Latin America and Country Commitment: The Upside of Staying the Course When Times are Tough

06 Apr 2014

In thinking about investor reactions to the recent Brazilian sovereign debt downgrade, the protests in Venezuela and the continuing issues in Argentina, I learned two things today that I probably should have known but didn't. 

The first thing is that Citibank has been present in Argentina for more than 100 years. The second is that on December 24, 1927, Citibank's headquarters in Buenos Aires were bombed by the Italian anarchist Severino di Giovanni. 

If you think about it, Citibank has witnessed close up essentially all of what is considered modern Argentine history: the first national elections in 1916; the "Infamous Decade" between 1930 and 1943; the rise of Peronism; the Revolucion Argentina; the Menem years; the Argentine 1999-2002 crisis and the post-2000 Kirchner governments. 

While Citibank of course is not the only financial institution to have remained present in a high risk country for a long time, having the nerve and commitment to stand firm while a country goes on a century long political and economic roller coaster ride is not common. 

From my vantage point in Latin America, what I have seen more frequently is that investors come when country prospects seem relatively bright and then quickly head for the door when the country picture starts to look bleak. This dynamic has been greatly amplified by international investment agreements, the profileration of investment products which allow country investments to be made from afar and a financial system which allows capital to be invested and withdrawn instantly. 

Looking at this from one perspective, withdrawing capital when an investment becomes riskier makes financial sense. Investors make investment decisions based on risk and return and as risk rises and the prospect of hitting a targeted return falls many investors will seek to reallocate investment capital to markets which better fit their investment requirements. This is why liquidity is valuable.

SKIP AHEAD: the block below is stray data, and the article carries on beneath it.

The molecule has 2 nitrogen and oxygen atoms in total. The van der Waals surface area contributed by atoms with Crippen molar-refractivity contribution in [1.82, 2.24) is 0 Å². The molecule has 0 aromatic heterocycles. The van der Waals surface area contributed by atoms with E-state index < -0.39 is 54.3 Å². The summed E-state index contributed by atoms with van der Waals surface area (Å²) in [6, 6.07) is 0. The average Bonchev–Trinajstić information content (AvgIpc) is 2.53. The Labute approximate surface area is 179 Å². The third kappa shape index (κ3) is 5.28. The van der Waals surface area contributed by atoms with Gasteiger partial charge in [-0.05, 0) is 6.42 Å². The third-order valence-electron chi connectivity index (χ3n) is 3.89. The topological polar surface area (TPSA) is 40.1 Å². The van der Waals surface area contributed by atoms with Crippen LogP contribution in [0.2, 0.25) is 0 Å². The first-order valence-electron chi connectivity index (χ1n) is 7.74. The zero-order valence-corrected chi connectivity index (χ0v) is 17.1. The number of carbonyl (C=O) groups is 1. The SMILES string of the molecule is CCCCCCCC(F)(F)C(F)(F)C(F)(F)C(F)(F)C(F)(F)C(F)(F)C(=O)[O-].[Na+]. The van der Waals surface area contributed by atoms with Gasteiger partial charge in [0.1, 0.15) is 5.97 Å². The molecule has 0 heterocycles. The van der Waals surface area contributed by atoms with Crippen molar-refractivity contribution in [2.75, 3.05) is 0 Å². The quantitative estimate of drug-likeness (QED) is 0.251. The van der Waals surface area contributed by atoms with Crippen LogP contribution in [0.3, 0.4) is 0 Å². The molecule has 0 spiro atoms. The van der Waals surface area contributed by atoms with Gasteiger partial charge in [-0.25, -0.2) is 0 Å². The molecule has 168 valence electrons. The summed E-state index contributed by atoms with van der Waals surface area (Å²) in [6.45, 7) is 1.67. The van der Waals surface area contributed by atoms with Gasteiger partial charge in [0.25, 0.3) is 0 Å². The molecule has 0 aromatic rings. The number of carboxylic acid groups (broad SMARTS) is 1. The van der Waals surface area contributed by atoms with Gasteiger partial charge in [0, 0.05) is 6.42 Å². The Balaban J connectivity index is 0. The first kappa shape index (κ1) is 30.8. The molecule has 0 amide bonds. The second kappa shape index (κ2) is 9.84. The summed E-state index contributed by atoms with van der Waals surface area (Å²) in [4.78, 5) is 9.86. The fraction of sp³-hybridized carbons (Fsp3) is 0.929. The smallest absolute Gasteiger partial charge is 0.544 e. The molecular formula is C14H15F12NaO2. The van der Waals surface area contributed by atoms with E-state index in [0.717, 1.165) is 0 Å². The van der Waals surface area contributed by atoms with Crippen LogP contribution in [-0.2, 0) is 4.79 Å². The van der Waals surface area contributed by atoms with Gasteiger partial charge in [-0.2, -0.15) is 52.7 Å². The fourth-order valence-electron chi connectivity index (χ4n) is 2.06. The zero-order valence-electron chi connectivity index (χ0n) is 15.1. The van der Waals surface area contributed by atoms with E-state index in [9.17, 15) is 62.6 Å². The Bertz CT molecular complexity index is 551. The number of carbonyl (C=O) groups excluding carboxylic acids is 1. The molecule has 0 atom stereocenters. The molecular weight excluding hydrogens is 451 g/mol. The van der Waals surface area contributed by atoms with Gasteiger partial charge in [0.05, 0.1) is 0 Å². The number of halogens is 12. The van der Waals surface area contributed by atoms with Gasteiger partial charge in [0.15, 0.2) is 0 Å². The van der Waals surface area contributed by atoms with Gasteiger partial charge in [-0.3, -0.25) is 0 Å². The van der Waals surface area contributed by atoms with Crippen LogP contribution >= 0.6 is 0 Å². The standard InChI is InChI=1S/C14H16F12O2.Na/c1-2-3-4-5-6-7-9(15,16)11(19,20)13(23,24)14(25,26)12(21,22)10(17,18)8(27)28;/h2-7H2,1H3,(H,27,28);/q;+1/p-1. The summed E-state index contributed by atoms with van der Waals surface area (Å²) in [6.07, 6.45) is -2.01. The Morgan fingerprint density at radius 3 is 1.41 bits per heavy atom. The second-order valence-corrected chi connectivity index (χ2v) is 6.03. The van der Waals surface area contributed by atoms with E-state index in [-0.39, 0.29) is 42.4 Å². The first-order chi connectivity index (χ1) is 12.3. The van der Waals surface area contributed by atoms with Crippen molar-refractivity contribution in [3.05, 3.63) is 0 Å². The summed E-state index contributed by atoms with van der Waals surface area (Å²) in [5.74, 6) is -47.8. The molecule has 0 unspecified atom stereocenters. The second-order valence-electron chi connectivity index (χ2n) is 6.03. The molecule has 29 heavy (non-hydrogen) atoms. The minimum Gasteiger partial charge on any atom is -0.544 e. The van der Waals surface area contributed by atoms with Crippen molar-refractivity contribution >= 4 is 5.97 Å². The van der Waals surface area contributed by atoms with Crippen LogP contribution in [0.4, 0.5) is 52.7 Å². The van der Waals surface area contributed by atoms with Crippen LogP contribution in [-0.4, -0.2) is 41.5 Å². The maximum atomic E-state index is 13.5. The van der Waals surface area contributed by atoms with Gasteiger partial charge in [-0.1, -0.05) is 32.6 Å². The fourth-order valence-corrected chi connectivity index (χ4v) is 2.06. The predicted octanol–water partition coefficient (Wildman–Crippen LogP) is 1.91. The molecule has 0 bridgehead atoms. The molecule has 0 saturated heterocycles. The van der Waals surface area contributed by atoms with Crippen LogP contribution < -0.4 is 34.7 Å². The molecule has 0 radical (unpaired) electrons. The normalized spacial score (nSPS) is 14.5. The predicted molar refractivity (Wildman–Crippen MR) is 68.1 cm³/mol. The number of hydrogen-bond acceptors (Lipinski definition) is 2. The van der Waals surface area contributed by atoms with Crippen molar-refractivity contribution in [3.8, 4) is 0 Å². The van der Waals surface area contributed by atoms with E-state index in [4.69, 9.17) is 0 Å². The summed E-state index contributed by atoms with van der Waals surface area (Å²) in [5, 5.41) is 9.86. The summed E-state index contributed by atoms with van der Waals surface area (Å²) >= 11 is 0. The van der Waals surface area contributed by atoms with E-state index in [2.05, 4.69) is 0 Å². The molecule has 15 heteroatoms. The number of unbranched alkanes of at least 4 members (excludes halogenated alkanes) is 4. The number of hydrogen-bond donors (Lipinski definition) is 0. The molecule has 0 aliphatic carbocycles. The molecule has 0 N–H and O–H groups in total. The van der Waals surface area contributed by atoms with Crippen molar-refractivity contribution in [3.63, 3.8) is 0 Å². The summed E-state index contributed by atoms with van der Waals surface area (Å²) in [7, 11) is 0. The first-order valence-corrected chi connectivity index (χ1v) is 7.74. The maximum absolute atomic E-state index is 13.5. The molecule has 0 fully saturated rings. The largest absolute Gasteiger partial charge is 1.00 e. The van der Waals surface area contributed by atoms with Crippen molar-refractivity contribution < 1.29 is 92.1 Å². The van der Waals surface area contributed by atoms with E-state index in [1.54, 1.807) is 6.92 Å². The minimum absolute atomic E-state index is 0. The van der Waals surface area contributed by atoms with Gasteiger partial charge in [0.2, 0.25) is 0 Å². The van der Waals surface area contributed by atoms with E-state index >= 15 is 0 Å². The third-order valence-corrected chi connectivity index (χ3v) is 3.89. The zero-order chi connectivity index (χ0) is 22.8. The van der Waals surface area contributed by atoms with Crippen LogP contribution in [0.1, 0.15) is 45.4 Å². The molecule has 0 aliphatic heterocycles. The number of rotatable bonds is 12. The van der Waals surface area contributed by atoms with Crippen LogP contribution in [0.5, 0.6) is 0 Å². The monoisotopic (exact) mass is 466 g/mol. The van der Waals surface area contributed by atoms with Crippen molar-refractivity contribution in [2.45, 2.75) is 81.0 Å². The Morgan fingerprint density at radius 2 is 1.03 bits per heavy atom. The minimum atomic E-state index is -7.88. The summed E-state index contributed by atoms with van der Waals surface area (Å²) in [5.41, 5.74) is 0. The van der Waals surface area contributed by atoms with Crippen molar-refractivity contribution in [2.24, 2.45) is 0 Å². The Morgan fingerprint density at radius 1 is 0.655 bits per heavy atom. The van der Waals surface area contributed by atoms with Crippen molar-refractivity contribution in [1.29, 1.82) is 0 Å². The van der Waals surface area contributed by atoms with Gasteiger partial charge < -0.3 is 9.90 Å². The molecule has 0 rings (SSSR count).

On the other hand, leaving a country when it is going through a rough period of time also has negative investment consequences, many of which are intangible in the short term. Investors coming in and out of countries based on good or bad news often means that you are coming in too late and leaving too early. 

More importantly, government and companies are run by people and being able to say that you stood firm even when times were rough creates a lot of investment, economic and human value. This value goes far beyond simply having a better understanding of risk and being better positioned to capture opportunities when conditions start to improve. It creates good will, a base of shared experiences and a history of facing shared challenges. This puts foreign investors in the position of not only reacting to investment conditions in a country that is thousands of miles 
away - it allows them to directly participate in leading the creation of investment opportunity regardless of country conditions.